A sewn head band on a copy of Traveler

Traveler has sewn headbands. Here's the first one.

The paper tabs are keeping the spine expanded to the same thickness as the pages where the images are pasted down. They'll all be pulled out after all the backing, clamping and pressing processes are completed.

One side effect of the packed sewing that is required for this book is that there is a gap between folios when viewing the open book. Detail showing the gap between signatures in a packed binding when the book is open and viewed from inside. This prototype shows the basic situation. This gap, if not bridged in some way, means that the signatures can move vertically relative to one another. This creates a 'swimmy' structure and is not something I like in books. This kind of movement can be seen in many non-adhesive structures.

Since this movement is not something I personally like in a binding I've taken steps to engineer it out. As a result, the backing process is quite elaborate.

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Backing the Book Block

Applying kozo to stabilize a binding

First I sand the folded edge of the folios at the spine side to open up the fiber structure of the paper. Then, using a wheat paste and PVA mixture (the adhesive I use for all these backing processes) I glue patches of kozo between the cords. I use a stiff brush to drive the kozo down onto the folds and slightly between them. I want to create a full mingling of the fibers of the pages and the fibers of the kozo.

Kozo is also known as rice paper in some circles; though it is made with mulberry fibers. These are exceptionally long and strong fibers. When kozo is wet, the fibers can be partially worked lose from the mat of the sheet and this makes them free to mingle with the fibers of my folio spines (which were loosened by sanding).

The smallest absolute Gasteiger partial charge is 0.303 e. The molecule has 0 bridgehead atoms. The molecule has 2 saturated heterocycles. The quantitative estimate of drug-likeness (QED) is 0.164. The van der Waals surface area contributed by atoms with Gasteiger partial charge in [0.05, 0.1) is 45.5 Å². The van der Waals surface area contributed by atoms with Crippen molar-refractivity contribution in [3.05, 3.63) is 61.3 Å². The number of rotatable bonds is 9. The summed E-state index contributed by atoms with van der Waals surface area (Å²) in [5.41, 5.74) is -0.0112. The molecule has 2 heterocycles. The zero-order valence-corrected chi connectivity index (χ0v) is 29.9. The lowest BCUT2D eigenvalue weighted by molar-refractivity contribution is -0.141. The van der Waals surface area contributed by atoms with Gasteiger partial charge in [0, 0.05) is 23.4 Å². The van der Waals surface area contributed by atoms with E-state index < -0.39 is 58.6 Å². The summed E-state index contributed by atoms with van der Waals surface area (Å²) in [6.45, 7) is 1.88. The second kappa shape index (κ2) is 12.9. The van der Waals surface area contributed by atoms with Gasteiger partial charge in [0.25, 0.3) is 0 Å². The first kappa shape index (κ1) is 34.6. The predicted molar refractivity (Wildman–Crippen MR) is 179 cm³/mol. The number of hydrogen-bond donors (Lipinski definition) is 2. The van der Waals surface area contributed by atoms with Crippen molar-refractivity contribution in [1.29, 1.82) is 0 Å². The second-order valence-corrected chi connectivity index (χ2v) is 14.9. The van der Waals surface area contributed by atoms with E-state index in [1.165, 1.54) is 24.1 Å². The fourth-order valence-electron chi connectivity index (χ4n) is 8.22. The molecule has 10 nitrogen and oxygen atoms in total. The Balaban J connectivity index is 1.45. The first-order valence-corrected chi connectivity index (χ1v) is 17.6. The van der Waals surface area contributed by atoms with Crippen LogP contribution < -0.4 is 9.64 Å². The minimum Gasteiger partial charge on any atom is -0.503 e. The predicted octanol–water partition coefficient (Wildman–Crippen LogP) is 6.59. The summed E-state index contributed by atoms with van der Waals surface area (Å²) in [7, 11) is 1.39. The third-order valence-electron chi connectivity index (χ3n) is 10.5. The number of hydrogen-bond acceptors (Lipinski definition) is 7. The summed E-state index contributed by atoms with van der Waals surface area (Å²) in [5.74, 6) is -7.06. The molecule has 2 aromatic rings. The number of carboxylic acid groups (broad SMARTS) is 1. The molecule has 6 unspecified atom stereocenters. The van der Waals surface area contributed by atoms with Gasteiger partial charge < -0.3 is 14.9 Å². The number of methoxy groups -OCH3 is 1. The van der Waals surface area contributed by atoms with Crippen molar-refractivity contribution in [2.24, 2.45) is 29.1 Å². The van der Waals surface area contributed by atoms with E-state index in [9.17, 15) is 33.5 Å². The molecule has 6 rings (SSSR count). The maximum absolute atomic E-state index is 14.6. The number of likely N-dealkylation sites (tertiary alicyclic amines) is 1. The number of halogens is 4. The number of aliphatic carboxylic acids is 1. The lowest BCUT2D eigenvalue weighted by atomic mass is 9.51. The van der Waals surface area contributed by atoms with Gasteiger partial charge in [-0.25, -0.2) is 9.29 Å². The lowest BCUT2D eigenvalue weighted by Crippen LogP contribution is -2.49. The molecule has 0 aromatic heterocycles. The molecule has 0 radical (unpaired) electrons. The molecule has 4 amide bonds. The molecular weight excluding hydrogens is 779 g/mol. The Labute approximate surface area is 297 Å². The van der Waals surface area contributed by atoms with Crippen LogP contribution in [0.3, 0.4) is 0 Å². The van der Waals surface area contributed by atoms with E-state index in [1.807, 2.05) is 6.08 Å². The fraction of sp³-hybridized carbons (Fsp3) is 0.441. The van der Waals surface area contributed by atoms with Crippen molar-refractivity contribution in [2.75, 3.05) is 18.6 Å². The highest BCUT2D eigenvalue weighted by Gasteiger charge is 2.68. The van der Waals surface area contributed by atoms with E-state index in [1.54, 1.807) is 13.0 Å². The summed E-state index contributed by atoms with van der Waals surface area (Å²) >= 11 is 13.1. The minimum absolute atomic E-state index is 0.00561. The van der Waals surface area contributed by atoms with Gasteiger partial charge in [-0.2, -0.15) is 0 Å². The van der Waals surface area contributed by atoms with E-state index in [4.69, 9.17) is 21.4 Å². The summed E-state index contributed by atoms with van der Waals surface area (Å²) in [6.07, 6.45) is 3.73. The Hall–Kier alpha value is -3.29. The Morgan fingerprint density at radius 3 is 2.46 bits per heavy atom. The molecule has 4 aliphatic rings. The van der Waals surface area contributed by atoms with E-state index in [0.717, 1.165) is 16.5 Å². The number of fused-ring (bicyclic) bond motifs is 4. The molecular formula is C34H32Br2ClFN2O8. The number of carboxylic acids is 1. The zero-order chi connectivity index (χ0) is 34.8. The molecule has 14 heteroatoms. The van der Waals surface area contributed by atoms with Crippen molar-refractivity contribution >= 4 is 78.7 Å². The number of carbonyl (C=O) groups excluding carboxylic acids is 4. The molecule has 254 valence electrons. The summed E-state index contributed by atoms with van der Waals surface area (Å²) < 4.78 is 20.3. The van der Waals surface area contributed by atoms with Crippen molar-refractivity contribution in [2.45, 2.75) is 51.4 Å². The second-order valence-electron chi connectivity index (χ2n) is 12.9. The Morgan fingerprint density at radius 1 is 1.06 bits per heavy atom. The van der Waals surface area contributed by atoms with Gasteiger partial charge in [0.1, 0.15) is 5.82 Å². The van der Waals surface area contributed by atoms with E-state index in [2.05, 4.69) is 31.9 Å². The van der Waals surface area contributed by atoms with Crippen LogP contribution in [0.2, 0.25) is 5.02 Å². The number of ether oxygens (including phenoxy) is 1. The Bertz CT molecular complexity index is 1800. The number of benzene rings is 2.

After the glue is mostly set and all the fibers are locked in place by the drying glue I can apply a second layer of kozo, working it down in the same way.

Detail shot of one step in the process of backing a copy of Traveler

At this stage I trim the cords, feather them out, and glue them down to the waste sheet that is tipped into the book block. The kozo pieces were also made a little wider than the spine so they can also be glued down onto the waste sheets.

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Waste Sheet?

The waste sheet is part of a system of components that attaches the book block to the book cover.

A diagram showing how the end papers and waste sheet are attached to the book block in Traveler.

(Blue marks are glue) The page folios are all sewn to the cords. The cords then become the primary component that consolidates the individual folios into a book block. The end papers are a separate folio. A waste sheet is tipped onto the end paper and folded around to its outside. This structure is tipped onto the book block.

With the cords and kozo glued down onto the waste sheet, there are many components now that will work together to carry the weight of the book block when it is glued into the covers.

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Finishing the backing

With two layers of kozo in place, I add a third 'strength' layer. This is the mull, an open weave cloth. Also thoroughly driven down to mingle with the previous mat of fibers and glue, the mull is then wrapped down and glued to the waste sheets.